Absorption data

The aQflex has an absorption coefficient of app. 0,5  (63-1k Hz) in the densest configuration when mounted directly on the ceiling. This alpha works in the entire ceiling area. When in-active it is close to zero.

 Certified measurements in reverberation chamber

Certified measurement on discrete object

Certified measurements in real hall

The closer the baffle-lines the higher an alpha. Preferably the uninflated baffles are app. 80 cm apart (center-to-center) for an alpha of app. 0,5 63 – 1k Hz. As the baffles are 70 cm thick when inflated they cannot be much closer than 80 cm; center-to-center. So ideally the baffle-lines should be close. In some cases there may be other things placed in the ceiling obstructing the placement of absorbers. This would reduce the alpha somewhat. The absorbers must be mounted directly to the ceiling to get these coefficients.




The above diagram shows the best estimate of the abosption coefficient of a 80 cm spacing (center-to-center) of baffles in a hall.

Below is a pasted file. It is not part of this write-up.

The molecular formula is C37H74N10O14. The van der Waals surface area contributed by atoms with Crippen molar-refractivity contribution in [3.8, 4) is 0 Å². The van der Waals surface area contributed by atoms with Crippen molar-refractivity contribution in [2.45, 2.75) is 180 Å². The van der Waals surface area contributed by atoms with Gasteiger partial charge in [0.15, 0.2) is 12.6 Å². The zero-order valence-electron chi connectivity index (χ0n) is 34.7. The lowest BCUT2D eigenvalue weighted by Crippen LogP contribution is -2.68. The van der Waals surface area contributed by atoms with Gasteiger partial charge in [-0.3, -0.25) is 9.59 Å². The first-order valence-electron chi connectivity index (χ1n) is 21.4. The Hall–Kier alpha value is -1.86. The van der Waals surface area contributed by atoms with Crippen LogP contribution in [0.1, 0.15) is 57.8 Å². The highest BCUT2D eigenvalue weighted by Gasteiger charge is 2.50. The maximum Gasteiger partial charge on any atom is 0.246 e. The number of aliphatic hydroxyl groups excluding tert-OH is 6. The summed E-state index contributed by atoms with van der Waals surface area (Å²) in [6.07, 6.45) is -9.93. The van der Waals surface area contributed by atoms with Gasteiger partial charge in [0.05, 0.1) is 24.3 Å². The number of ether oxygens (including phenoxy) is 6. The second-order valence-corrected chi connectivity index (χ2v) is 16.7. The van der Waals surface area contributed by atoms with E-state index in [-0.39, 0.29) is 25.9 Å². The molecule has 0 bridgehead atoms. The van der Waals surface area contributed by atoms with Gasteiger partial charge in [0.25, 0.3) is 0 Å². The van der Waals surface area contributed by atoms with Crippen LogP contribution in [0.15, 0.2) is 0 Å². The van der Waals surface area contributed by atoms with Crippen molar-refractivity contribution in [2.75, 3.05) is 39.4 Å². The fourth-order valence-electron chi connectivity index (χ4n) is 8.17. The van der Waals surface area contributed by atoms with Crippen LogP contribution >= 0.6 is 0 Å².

Here below is a certified measurement from a US  reverberation chamber with baffles spaced app. 80 cm center-to-center:



Below is the certified measurement, baffles in a thin, wooden well,  from a Danish reverberation chamber. Baffle spacing 75 cm center-to-center: (Download full report above)


With a distance of app. 130 cm center-to-center, not evenly spaced, the alpha in a real hall was measured to app. 0,37 (see full report above). This is enough though, to obtain a very audible difference of RT if the room is not very high compared to ceiling area. The reason is that absorbers work in the bass frequencies too. The 3 different, certified measurements are not comparable, and the best estimate of what alpha will be a result of an aQflex in it’s closest configuration is seen in the upper of the three tables above.

If the aQflex cannot be mounted direct on the ceiling it is probably better to mount aQtubes mid-air and connect them to the aQflex system of air-ducts and controlunit etc. The reason is that the alpha of the aQflex drops especially in the 125 Hz octave band when it is away from a sound-reflective surface.